We thought it was going to be avian flu, but it’s actually Mexican swine flu that is going to develop into the pandemic that’s going to wipe out the world, or so some might have us believe.
You can’t read very far in the newspaper (or social media, if so inclined) in the last week without finding some story about swine flu in Mexico and how it’s spreading. It’s everywhere and the story has taken on a life of its own.
What do we know? Thousands in Mexico are believed to have been infected with swine flu and at least 152 are suspected to have died, but only seven in Mexico (at this point) are confirmed swine flu deaths. It’s been found in the U.S., Canada, France and New Zealand. There’s also been one confirmed death in the U.S. now. There’s even swine flu in Alberta.
The thinking is that this could develop into a pandemic. It’s at a 4 on a scale of 6 on the pandemic alert level, for what it’s worth. It basically is just a reference to how transmissible it is; not to its lethality.
Travelling to Mexico
It took a while, but the warnings finally came that travel to Mexico is not advised. They don’t want to disrupt world trade as happened during the SARS outbreak in Canada in 2003, but it’s kind of unavoidable now. There are a number of companies that have cancelled travel to Mexico.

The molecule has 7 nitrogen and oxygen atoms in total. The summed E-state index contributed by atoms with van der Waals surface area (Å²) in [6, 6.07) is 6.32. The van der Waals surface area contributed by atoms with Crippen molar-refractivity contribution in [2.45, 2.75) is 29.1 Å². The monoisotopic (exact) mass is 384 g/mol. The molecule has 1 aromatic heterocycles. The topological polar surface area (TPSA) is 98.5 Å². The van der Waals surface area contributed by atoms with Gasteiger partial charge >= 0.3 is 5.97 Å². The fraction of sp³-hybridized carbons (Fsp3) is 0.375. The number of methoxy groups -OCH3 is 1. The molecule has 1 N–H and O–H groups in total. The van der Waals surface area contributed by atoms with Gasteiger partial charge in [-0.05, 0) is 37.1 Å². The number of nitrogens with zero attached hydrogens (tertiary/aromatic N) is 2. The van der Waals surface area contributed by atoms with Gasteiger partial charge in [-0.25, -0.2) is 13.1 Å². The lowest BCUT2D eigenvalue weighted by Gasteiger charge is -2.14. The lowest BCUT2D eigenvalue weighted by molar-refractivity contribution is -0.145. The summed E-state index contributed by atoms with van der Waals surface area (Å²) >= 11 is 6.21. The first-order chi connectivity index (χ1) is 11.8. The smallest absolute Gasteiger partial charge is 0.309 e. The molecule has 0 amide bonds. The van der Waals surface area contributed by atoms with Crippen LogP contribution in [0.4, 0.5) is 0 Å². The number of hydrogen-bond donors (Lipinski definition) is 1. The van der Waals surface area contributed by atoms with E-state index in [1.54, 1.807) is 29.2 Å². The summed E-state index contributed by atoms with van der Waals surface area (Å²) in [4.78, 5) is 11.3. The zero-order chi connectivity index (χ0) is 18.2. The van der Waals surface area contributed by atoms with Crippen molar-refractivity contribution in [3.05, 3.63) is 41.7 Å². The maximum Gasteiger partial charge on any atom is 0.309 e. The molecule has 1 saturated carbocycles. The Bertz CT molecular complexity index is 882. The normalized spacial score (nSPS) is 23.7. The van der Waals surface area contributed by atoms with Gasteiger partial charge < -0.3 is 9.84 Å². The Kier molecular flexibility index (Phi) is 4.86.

It’s probably not a bad idea to avoid travelling to Mexico until things are under control and we all know whether or not we’re going to die from swine flu or not. If it’s any consolation, there’s a village in Mexico where the villagers insist it’s the swine flu outbreak ground zero.
What’s the real flu risk?
The point has also been made that thousands die from the regular flu every year, with one estimate at 250,000 to 500,000 flu deaths every year. You mostly have to worry about that if you’re 65 or older.
I do worry about these things, but something is going to get you eventually. It wouldn’t hurt to take some typical flu precautions like washing your hands, staying home if you’re sick, cover your mouth when you cough, don’t touch your eyes or mouth, avoid people who are sick and, it may seem obvious, be healthy (exercise, eat well, etc).
So, no matter what happens, there’s still going to be a large number of us who survive. Let’s hope it is the pandemic that never was. If you feel the urge to go root in the garden, please stay home for a few days.